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The decision to pursue a doctoral degree can be exciting and scary at the same time.
Good preparation will ease the path to writing a great dissertation. Reading some expert guide books will expand your knowledge and pave the way for the rigorous work ahead.
Capella University faculty, doctoral students, and alumni recommend these five books for doctoral students in any discipline.
“One book fundamental to my doctoral education that my mentor had my entire cohort read, and which I still recommend to this day, is How To Read a Book, which discusses different reading practices and different strategies for processing and retaining information from a variety of texts.” – Michael Franklin, PhD, Senior Dissertation Advisor, Capella School of Public Service and Education.
Originally published in 1940, and with half a million copies in print, How to Read a Book is the most successful guide to reading comprehension and a Capella favorite. The book introduces the various levels of reading and how to achieve them—including elementary reading, systematic skimming, inspectional reading, and speed-reading.
Adler also includes instructions on different techniques that work best for reading particular genres, such as practical books, imaginative literature, plays, poetry, history, science and mathematics, philosophy, and social science works.
This book discusses the practical, logistical, and emotional stages of research and writing. The authors encourage students to dive deeper into defining topics, selecting faculty advisers, scheduling time to accommodate the project, and conducting research.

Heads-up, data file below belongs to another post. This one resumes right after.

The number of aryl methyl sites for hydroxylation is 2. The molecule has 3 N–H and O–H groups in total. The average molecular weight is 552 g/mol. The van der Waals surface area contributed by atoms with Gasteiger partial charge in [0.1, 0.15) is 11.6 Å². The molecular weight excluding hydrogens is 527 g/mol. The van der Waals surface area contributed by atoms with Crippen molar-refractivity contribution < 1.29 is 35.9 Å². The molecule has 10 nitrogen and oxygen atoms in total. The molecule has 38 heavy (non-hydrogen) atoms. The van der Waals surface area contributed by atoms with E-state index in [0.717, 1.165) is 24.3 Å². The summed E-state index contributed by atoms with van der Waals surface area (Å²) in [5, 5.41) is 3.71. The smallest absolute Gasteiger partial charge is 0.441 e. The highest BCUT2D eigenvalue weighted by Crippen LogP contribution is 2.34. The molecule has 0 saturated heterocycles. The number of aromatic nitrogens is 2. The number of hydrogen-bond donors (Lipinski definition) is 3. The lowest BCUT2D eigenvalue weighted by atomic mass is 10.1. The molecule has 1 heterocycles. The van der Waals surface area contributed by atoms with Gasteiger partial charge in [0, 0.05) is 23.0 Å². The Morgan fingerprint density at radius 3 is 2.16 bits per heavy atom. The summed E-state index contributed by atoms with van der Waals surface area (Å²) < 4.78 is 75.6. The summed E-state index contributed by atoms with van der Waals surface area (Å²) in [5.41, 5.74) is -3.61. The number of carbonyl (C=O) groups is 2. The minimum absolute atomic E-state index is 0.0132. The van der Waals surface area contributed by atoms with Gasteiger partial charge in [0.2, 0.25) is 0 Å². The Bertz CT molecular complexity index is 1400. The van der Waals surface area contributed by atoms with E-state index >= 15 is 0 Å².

In clear language, the authors offer their advice, answer questions, and break down the overwhelming task of long-form writing into a series of steps.
This book is recommended for its tips on compartmentalizing a large project into actionable items, which can be helpful when working on a project as mammoth as a dissertation. Balker connects with the failure and frustration of writing (as she failed her first attempt at her doctorate), and gives encouragement to students who encounter the fear of a blank page.
She reminds dissertation writers that there are many people who face the same writing struggles and offers strong, practical advice to every graduate student. Writing Your Dissertation in 15 Minutes a Day can be applied to any stage of the writing process.
As the authors of this book state, “Earning a doctorate degree requires commitment, perseverance, and personal sacrifice—placing some things in our lives on hold. It is, by no means, easy—and there really is nothing that can make it ‘easy.’”
This book provides support for the most common stumbling blocks students encounter on their road to finishing a dissertation. With a focus on a quick turnaround time for dissertations, this book also outlines the importance of preparation and is a good fit for any graduate student looking for support and guidance during his or her dissertation process.
From Topic to Defense can be used to prepare for the challenges of starting a doctoral program with helpful tools for time management, structure, and diagnostics.
According to author and time management expert Laura Vanderkam, mornings are key to taking control of schedules, and if used wisely, can be the foundation for habits that allow for happier, more productive lives.
This practical guide will inspire doctoral students to rethink morning routines and jump-start the day before it’s even begun. Vanderkam draws on real-life anecdotes and research to show how the early hours of the day are so important.
Pursuing a doctoral degree is a big decision and long journey, but it also can be an exciting and positive experience. Learn more about Capella’s online doctoral programs.